The U.S. budget sequestration went into effect on March 1, 2013. It was designed to reduce defense and certain non-defense discretionary spending by annually declining percentages through 2021. It applies these cuts with the fine precision of a large asteroid smashing into the Earth. It was said to be designed as a pressure on Congress and the White House to hammer out a budget agreement on a timely basis and was not supposed to go into effect because its stupidity was unthinkable. Apparently, some of the major actors in that drama didn’t do enough thinking, because we’re living with the sequester now. Oddly, we are not hearing much of a wail from those affected. There are reasons for that.
First, the impact of the sequester on defense spending is small enough to be a rounding error for the agencies with nearly unlimited spending ability and which buy thousand-dollar toilet seats, tanks for fighting the non-existent Soviet Union in a land war and trillion-dollar airplanes that no one wants. Besides, when the affected contractors are unhappy with the government they don’t march in the streets. Their comments are given behind closed doors, so you don’t hear them.
Second, many of the domestic program cuts only affect poor people and nobody listens to them. For example, study after study has shown that early childhood education is the cornerstone for later success in higher education and for a lifetime. But the sequester cut 57,000 children out of the Head Start program, thus necessarily relegating them to a much dimmer future. Understand, though, that the Head Start victims of the sequester are poor kids whose parents’ voices aren’t heard in Congress because those parents don’t make large campaign contributions, so they don’t have access. And you can’t hear them because the corporate media doesn’t relay their brutal reality.
Here is another example. The non-partisan Congressional Budget Office predicted that the sequester would produce a reduction in economic growth of 0.6%, saying that this would affect job retention for 750,000 Americans. “Retention” is not about new jobs. It is about employed people just keeping their jobs. That means three-quarters of a million Americans will lose their jobs because of the unthinkable sequester. Like the parents of kids kicked out of Head Start, the newly unemployed don’t have access, so you don’t hear their voices, either, and it is relatively easy for the rest of us to ignore the change.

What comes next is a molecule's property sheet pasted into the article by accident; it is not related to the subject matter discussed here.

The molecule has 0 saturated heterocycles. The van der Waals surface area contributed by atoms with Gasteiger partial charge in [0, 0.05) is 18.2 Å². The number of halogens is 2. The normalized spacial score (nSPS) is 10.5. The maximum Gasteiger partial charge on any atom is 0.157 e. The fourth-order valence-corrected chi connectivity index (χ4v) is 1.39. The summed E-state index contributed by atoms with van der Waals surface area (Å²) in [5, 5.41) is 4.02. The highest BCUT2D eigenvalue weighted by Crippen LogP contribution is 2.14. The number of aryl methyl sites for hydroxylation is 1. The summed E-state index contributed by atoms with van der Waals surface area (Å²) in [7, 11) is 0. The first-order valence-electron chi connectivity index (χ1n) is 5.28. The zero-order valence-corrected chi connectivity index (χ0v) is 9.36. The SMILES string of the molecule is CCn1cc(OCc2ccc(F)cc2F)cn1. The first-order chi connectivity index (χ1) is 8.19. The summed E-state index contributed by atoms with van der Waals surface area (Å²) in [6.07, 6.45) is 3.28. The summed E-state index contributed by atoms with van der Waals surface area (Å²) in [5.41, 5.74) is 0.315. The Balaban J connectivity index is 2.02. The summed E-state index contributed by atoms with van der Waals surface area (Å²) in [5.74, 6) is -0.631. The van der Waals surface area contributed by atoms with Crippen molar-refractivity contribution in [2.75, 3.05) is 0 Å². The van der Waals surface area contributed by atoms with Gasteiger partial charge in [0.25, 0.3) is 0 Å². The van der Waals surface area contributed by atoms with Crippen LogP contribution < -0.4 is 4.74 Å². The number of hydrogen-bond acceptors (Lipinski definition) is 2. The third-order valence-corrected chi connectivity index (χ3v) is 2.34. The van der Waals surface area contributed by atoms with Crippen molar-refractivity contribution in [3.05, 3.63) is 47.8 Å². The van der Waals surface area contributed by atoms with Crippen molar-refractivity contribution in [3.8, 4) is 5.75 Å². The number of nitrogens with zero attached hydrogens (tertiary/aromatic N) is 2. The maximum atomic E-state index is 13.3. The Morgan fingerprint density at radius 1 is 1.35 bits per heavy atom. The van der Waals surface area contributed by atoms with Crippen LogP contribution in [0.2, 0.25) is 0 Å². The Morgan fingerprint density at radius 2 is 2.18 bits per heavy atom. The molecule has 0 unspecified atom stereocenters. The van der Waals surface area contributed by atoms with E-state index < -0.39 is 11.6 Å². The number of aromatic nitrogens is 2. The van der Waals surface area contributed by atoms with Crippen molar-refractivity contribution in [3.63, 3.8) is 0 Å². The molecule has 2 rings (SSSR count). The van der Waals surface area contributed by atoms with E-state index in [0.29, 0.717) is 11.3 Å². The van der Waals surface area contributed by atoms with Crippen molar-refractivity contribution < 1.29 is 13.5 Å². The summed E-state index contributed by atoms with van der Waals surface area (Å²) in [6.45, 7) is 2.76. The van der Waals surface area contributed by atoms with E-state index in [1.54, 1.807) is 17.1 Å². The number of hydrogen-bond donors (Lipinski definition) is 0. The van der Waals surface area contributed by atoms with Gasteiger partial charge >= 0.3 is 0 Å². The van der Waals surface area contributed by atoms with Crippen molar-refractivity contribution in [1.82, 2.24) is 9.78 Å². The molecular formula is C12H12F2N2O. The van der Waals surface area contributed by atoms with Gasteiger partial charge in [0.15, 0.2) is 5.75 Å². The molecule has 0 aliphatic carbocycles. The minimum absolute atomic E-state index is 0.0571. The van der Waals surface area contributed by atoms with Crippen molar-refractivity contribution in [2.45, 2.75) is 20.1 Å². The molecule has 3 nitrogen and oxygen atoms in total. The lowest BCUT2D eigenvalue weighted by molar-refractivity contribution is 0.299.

Third, we human beings only become aware of change when a big WHUMP! smacks us in the head. Most of the time we tolerate small changes quite easily and don’t even notice them. By the time we at last notice their accumulation into a WHUMP!, it is too late to prevent the adverse consequences that we will live with forever. That is to say, most of us are living with the unrecognized effects of small changes and, like live frogs in a slowly heating pot of water, we fail to recognize that we are being boiled alive.
Yet, metaphorically speaking, that is what is happening to Americans. We are tolerating changes like the sequester, either because each change is very small, as they are for most of us, or we are accommodating them because we are powerless, as it is for the poor, the disenfranchised, the unemployed – the very people who don’t contribute big money to political campaigns.
And the incremental deterioration story gets worse. The current government shutdown engineered by Ted Cruz (R-Psych Ward) and his extremist pals has already kicked another 7,000 kids out of Head Start and 19,000 more are on the way out the door. Those kids will under-perform and we will lose the benefit of their contributions and their genius. Some will drop out and be a weight on society and some will turn to crime for survival. For those who don’t care about those kids, surely even the investment class understands the value of spending a buck today to get a return of two in the future. Yet all they seem to be able to see is that they want everything now.
Head Start is just one example of incremental changes that are absorbed with barely a public whimper – there are many more – but we will all pay the price.
On the other hand, here is a happy thought: we’re saving money today because we’ve cut unemployment compensation for those 750,000 Americans being laid off this year and we won’t have to listen to them complain because they don’t have a voice powered by campaign contributions.
Come to think of it, perhaps you are not donating thousands of dollars to the right legislators every election cycle. If that is the case, you just might want to check the thermometer in your pot. It might be edging up the the WHUMP! mark at the top of the scale.
Definition: The Republican Caucus – a gathering place for the clueless.
“Let me just check my talking points, and . . . Why, here’s something flamboyant and hateful I can say to rile up the base and make them cheer for me. And here’s another. Wow! There’s a whole pile of ’em! I’ll never run out of self-serving drivel.” Sen. Ted Cruz in an imaginary and oh-so-brief moment of honesty.
Copyright 2019 by Jack Altschuler
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